The tight fit also required extremely short throw lenses. “While the lens used here is called a 0.8 lens, it's actually a 0:64:1 on a Lightning 28sx, which is an extraordinarily short throw ratio,” says Levi.
The image files were played back off of Grass Valley Group Profile drives, one for each screen zone, plus a fifth playing back a composite image on Sharp 46in. LCD screens for audience members in the rear of the theatre. The playback includes custom software, which utilizes Ross keyer cards, allowing the inclusion of the matte files generated by Prologue.
If looking up wasn't your cup of tea, Christopher added another video display element to wow TV audiences — a 20'×40' LED floor, which occupied most of stage right. “I showed it to Gil Cates, and he said, ‘I don't know if we can afford it.’ I said, ‘I don't even know if we can do it!’” recalls Christopher. “It's basically just an LED wall on its back,” says Dave Taylor.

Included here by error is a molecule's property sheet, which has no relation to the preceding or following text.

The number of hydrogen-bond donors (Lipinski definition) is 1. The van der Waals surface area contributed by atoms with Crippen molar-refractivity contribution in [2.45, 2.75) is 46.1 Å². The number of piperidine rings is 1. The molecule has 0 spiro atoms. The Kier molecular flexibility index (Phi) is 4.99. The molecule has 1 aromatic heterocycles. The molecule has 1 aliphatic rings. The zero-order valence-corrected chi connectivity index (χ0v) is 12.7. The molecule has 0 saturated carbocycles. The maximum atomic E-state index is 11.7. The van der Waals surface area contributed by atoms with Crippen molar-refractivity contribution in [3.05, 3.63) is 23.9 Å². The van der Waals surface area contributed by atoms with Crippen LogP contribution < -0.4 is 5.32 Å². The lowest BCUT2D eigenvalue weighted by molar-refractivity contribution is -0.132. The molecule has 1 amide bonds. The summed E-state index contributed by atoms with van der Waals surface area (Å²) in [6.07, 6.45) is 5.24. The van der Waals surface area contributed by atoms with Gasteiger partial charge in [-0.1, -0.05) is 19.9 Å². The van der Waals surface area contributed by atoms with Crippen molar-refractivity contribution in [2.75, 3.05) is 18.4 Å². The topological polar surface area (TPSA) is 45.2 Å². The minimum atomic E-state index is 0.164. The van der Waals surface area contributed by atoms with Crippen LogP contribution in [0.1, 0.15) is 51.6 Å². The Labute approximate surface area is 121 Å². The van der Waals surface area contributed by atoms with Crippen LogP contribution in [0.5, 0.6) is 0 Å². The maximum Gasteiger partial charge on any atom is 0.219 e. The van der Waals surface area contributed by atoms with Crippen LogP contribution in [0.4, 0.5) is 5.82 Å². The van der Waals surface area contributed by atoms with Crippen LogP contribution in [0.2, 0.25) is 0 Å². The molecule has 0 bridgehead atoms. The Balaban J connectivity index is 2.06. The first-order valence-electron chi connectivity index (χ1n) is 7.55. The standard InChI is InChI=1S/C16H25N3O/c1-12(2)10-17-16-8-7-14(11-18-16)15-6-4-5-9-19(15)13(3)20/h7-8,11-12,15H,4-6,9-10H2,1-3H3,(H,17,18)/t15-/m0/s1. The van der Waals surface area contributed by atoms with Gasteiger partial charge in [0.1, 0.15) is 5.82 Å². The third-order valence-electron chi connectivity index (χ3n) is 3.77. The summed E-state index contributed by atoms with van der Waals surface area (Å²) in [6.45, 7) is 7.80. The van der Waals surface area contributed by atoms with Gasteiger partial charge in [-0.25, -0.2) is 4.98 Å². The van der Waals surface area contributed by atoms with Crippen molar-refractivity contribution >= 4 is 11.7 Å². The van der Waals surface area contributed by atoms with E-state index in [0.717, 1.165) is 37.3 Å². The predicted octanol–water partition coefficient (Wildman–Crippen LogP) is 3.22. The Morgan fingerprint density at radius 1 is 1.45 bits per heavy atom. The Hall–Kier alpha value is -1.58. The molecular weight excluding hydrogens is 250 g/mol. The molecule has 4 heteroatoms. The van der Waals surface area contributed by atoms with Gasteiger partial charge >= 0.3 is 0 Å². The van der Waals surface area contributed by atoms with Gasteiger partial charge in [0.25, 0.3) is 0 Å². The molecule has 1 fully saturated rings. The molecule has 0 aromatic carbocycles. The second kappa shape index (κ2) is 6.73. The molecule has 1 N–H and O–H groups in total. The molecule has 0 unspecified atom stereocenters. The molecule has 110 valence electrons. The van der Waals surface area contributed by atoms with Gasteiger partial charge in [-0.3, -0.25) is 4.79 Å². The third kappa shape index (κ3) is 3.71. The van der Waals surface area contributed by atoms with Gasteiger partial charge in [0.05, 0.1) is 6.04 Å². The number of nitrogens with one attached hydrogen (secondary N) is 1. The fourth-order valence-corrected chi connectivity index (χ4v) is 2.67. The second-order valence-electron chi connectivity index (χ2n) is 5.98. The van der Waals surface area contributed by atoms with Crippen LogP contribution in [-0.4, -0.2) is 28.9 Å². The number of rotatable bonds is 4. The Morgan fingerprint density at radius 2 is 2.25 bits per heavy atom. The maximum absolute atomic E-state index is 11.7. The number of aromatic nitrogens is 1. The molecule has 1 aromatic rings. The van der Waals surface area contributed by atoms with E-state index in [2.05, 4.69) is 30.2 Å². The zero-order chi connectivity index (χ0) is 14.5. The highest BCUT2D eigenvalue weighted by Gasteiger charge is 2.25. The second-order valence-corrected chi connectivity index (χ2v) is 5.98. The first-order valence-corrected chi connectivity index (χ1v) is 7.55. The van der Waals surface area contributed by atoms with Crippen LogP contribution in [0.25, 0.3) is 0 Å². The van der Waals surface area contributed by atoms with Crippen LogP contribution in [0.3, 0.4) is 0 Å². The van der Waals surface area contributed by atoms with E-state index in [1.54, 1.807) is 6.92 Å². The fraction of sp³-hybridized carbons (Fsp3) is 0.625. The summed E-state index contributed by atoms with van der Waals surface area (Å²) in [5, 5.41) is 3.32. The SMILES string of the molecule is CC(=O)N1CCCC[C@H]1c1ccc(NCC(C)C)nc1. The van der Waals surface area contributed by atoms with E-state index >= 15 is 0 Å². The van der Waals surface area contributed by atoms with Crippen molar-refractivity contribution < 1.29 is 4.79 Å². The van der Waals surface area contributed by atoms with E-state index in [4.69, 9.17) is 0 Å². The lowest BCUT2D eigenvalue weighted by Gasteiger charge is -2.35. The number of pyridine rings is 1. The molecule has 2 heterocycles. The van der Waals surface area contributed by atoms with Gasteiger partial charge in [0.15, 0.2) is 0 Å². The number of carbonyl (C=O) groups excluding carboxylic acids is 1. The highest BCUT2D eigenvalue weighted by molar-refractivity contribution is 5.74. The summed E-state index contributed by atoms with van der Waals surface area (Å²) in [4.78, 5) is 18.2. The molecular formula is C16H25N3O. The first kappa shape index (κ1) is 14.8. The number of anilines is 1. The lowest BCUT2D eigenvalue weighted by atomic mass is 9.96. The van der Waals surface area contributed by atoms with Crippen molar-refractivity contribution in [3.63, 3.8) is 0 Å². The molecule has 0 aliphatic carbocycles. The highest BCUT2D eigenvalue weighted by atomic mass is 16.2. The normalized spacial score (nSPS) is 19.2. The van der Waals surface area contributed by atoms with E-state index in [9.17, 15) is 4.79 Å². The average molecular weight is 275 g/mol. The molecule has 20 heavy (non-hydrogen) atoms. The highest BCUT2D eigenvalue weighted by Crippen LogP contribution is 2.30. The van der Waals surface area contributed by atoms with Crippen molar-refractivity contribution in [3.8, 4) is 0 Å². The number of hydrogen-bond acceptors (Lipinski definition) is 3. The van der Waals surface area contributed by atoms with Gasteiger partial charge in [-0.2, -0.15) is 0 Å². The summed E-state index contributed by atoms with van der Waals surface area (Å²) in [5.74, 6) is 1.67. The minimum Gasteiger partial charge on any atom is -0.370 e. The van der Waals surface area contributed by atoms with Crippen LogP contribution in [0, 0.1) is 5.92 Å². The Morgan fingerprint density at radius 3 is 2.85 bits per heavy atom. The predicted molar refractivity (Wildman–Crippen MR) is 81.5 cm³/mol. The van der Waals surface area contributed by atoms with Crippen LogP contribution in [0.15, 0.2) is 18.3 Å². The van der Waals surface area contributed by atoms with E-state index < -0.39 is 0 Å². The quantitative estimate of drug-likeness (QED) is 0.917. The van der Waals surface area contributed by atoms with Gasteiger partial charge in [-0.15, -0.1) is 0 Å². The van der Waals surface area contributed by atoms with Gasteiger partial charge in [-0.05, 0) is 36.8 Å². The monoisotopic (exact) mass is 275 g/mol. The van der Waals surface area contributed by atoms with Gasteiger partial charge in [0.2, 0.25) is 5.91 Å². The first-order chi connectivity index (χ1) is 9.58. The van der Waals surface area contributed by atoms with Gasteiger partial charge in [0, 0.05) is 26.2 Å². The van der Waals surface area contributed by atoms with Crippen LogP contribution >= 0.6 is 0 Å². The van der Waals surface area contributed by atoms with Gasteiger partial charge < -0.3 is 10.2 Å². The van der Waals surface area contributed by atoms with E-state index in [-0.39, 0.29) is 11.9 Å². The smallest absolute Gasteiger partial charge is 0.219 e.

The oval-shaped panel system, visible mainly only to the home audience, featured graphics, such as “nominee packages,” etc., produced by Burbank-based Design on the Fly. “We provide every possible graphic they might need,” explains the firm's Bob Gautieri. “There were 95 win packages, plus headers for every category. And I think they only ended up airing a couple of them.” The graphics are designed in standard def, and then up-rezed using a Teranex Xantus format converter to 720p, for use with the LED screens (which operate progressive).
The screens themselves consisted of 336 panels of Barco iLite 6xp LED screens, placed in groups of four into the floor structure. The steel undergrid structure necessitated raising the stage an additional foot, to accommodate the structure and equipment. The area was also heavily air conditioned to remove the immense amount of heat the screens generated.